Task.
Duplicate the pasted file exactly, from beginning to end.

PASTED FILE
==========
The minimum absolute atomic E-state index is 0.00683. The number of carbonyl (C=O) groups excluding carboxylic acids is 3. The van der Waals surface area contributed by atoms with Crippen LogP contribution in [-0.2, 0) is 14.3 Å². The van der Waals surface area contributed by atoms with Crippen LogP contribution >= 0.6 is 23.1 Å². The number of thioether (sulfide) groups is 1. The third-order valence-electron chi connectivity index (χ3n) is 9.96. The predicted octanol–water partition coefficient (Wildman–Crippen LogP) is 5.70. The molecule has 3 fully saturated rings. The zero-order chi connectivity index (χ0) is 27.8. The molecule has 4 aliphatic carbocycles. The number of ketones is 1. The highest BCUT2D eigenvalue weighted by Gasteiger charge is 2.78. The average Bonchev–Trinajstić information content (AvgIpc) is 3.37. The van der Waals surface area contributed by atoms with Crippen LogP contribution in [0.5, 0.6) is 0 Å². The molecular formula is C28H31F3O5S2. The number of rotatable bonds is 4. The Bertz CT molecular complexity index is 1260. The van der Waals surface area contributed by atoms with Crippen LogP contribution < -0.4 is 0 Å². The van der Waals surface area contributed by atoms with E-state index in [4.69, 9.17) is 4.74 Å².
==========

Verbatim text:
The minimum absolute atomic E-state index is 0.00683. The number of carbonyl (C=O) groups excluding carboxylic acids is 3. The van der Waals surface area contributed by atoms with Crippen LogP contribution in [-0.2, 0) is 14.3 Å². The van der Waals surface area contributed by atoms with Crippen LogP contribution >= 0.6 is 23.1 Å². The number of thioether (sulfide) groups is 1. The third-order valence-electron chi connectivity index (χ3n) is 9.96. The predicted octanol–water partition coefficient (Wildman–Crippen LogP) is 5.70. The molecule has 3 fully saturated rings. The zero-order chi connectivity index (χ0) is 27.8. The molecule has 4 aliphatic carbocycles. The number of ketones is 1. The highest BCUT2D eigenvalue weighted by Gasteiger charge is 2.78. The average Bonchev–Trinajstić information content (AvgIpc) is 3.37. The van der Waals surface area contributed by atoms with Crippen LogP contribution in [0.5, 0.6) is 0 Å². The molecular formula is C28H31F3O5S2. The number of rotatable bonds is 4. The Bertz CT molecular complexity index is 1260. The van der Waals surface area contributed by atoms with Crippen LogP contribution < -0.4 is 0 Å². The van der Waals surface area contributed by atoms with E-state index in [4.69, 9.17) is 4.74 Å².